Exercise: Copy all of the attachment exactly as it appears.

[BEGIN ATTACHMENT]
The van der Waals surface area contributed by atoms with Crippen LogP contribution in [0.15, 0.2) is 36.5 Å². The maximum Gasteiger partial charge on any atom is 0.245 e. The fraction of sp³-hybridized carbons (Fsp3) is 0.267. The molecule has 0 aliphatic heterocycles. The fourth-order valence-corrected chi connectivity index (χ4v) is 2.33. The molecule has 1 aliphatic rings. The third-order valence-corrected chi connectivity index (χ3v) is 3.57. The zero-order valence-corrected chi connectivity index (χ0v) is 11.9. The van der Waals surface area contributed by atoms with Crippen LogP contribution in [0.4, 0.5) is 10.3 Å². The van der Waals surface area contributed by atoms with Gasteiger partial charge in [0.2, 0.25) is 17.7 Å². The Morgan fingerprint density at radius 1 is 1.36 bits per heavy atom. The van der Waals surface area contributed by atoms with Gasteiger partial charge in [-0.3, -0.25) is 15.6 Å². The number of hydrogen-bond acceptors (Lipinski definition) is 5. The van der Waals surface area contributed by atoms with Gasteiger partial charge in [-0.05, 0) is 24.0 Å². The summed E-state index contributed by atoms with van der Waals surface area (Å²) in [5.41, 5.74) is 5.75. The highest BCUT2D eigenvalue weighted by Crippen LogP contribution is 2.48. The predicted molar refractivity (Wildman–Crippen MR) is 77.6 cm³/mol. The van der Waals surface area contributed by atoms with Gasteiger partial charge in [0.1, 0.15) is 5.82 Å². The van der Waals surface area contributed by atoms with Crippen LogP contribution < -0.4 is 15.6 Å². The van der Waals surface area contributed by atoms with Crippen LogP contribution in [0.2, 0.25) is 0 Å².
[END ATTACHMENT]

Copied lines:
The van der Waals surface area contributed by atoms with Crippen LogP contribution in [0.15, 0.2) is 36.5 Å². The maximum Gasteiger partial charge on any atom is 0.245 e. The fraction of sp³-hybridized carbons (Fsp3) is 0.267. The molecule has 0 aliphatic heterocycles. The fourth-order valence-corrected chi connectivity index (χ4v) is 2.33. The molecule has 1 aliphatic rings. The third-order valence-corrected chi connectivity index (χ3v) is 3.57. The zero-order valence-corrected chi connectivity index (χ0v) is 11.9. The van der Waals surface area contributed by atoms with Crippen LogP contribution in [0.4, 0.5) is 10.3 Å². The van der Waals surface area contributed by atoms with Gasteiger partial charge in [0.2, 0.25) is 17.7 Å². The Morgan fingerprint density at radius 1 is 1.36 bits per heavy atom. The van der Waals surface area contributed by atoms with Gasteiger partial charge in [-0.3, -0.25) is 15.6 Å². The number of hydrogen-bond acceptors (Lipinski definition) is 5. The van der Waals surface area contributed by atoms with Gasteiger partial charge in [-0.05, 0) is 24.0 Å². The summed E-state index contributed by atoms with van der Waals surface area (Å²) in [5.41, 5.74) is 5.75. The highest BCUT2D eigenvalue weighted by Crippen LogP contribution is 2.48. The predicted molar refractivity (Wildman–Crippen MR) is 77.6 cm³/mol. The van der Waals surface area contributed by atoms with Gasteiger partial charge in [0.1, 0.15) is 5.82 Å². The van der Waals surface area contributed by atoms with Crippen LogP contribution < -0.4 is 15.6 Å². The van der Waals surface area contributed by atoms with Crippen LogP contribution in [0.2, 0.25) is 0 Å².